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Evolution of Crypto In Finance

Bitcoin originated around 2008, around the time of the Global Financial Crisis. Using blockchain technology and decentralised banking, the cryptocurrency was used heavily as a tool for money laundering, secrecy and criminal activity. The non-traceable nature of the currency was a way to move money from electronic wallets all over the world, which bitcoin could then be converted with relative ease into major local currencies. 

2009 – Starting Value of Bitcoin

Originally priced at a mere $0.00099 USD per bitcoin in the early days, it was unnoticed by the masses until 2016 when it began its first skyrocket. 

While bitcoin was seen as a strange thing to invest into, at least in countries where the people trusted the banks enough to stay open and give them their money, it took a while to catch on as a mainstream topic.

 2013 – The First Big Rally

During November 2013, Bitcoin reached $1,000, before retracing back to the low $200’s. This was the first major spike that long term followers were excited about. But it was just the beginning. This spike was in conjunction with news of Government making rules in China limiting the ability to send money overseas. The underground of money movement probably helped fuel this bullish cycle of bitcoin, as money was moved out of China and into a global, more flexible form of currency. 

Real World Use Case

Meanwhile, in areas like South America, Africa and places where there is a higher chance of issues with banks and theft, bitcoin and cryptocurrency was a way to hold more trust in currency while holding it safely without the fear of being robbed on the way home. This very real use case is not a concern for many people, however where it is a concern, it holds great power and relief.

2017 – Bitcoin Futures

Chicago Mercantile Exchange opens doors to bitcoin futures in December 2017, allowing the cryptocurrency to be bought and sold, which includes the ability to go short. Big funds and those who didn’t believe in bitcoin wanted to be able to profit from the fall of the overinflated currency. With a valuation of around $19,000 USD, big funds wanted a shot at going short and profiting from the fall of crypto, a market that was turning heads and distracting investors from ‘real’ assets that the funds could work with. Soon after, a powerful blow was felt as bitcoin drifted to the mid $3,000 USD mark.   

2020 – Global Chaos Amid the Pandemic 

Fast forward to late 2020, the world is in chaos and a pandemic has struck every continent. Trust in governmental procedures is extremely low and the response to the pandemic is heavily under question. The inability to see loved ones, attend events and even see a doctor becomes a challenging ordeal.This distrust in societal measures, along with an increased concern of government force, bitcoin once again gains traction as a model to escape the hands of government watch, evade the FIAT currency hold and become worldly by currency, with bitcoin. The level of distrust in governments spanning worldwide saw bitcoin reach a dizzying $30,000 USD but the rally wasn’t over.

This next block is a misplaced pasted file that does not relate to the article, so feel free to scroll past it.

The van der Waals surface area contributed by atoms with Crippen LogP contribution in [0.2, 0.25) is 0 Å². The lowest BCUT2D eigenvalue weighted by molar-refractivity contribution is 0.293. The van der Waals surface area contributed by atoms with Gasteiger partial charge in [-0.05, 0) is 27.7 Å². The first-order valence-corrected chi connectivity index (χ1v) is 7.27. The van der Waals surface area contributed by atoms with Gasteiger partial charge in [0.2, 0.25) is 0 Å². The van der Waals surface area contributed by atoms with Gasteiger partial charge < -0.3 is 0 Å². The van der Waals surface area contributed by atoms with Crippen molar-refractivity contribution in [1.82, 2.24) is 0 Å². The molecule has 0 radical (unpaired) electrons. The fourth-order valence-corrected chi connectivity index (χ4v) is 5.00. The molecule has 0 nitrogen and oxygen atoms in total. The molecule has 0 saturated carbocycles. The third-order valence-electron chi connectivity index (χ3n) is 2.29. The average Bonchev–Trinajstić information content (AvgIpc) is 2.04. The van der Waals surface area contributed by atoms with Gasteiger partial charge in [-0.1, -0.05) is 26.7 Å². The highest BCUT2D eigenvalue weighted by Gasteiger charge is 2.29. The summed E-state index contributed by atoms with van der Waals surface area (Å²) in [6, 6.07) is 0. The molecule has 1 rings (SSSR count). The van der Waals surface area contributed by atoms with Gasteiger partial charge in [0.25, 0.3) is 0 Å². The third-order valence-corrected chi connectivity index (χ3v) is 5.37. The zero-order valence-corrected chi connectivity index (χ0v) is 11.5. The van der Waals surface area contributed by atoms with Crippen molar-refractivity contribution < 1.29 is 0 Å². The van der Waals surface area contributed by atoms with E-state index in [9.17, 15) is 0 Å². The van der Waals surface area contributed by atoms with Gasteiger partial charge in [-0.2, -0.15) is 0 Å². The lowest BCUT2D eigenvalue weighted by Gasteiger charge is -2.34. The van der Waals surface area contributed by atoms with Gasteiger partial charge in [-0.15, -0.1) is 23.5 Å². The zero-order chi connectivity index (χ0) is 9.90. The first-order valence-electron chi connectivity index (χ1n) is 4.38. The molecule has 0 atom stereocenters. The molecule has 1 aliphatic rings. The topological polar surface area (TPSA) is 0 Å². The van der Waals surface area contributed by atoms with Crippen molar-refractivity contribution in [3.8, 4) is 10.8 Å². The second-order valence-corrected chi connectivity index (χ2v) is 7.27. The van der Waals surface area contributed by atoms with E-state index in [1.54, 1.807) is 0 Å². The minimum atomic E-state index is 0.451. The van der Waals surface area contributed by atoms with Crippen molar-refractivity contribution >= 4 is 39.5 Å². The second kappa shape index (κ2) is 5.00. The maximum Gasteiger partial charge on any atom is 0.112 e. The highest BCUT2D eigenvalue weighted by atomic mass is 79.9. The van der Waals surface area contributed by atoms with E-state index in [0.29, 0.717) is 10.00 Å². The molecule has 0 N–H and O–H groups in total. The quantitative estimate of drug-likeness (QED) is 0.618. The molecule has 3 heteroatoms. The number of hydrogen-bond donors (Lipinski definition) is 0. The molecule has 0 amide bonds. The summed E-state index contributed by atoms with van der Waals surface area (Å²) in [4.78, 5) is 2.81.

Index of Distrust

As an index of distrust in banks, governments, regulation and overbearing authority, bitcoin continued to soar throughout early 2021 topping out at around $60,000 USD. This turbulent year saw a retracement and final push up to breach the highs before losing over 60% of its value. 

Bitcoin went from an unheard of asset, untrusted and misunderstood by many, to an asset dwarfing that of most individual stocks in a sharemarket. Coined as an index for distrust in government, and Larry Fink quoting that Bitcoin is an index of money laundering, this once underworld currency hit mainstream making millionaires out of its early adopters.

SEC Steps In, Collapsed Exchange Adds Fuel

Today, another cryptocurrency is under heat as the SEC takes on XRP in a legal battle regarding the status of Ripple as a security or not. Just last year, Sam Bankman-Fried at the head of a collapsed cryptocurrency exchange causing serious ripples in the cryptocurrency space. But was all this noise exactly what the crypto space needed to become a stabilised, decentralised world currency?

Stablecoin, Global Currency

A recent report out of Bloomberg showed Bitcoin as more stable than the S&P 500 and even gold. If you’ve seen the Netflix series “Startup”, you would know that creating a stablecoin holds great benefit to the world and can hedge against global assets and currencies, making it a very attractive store of funds. Given the turbulent and chaotic history of cryptocurrency, is this what was needed to create the stability the world was looking for?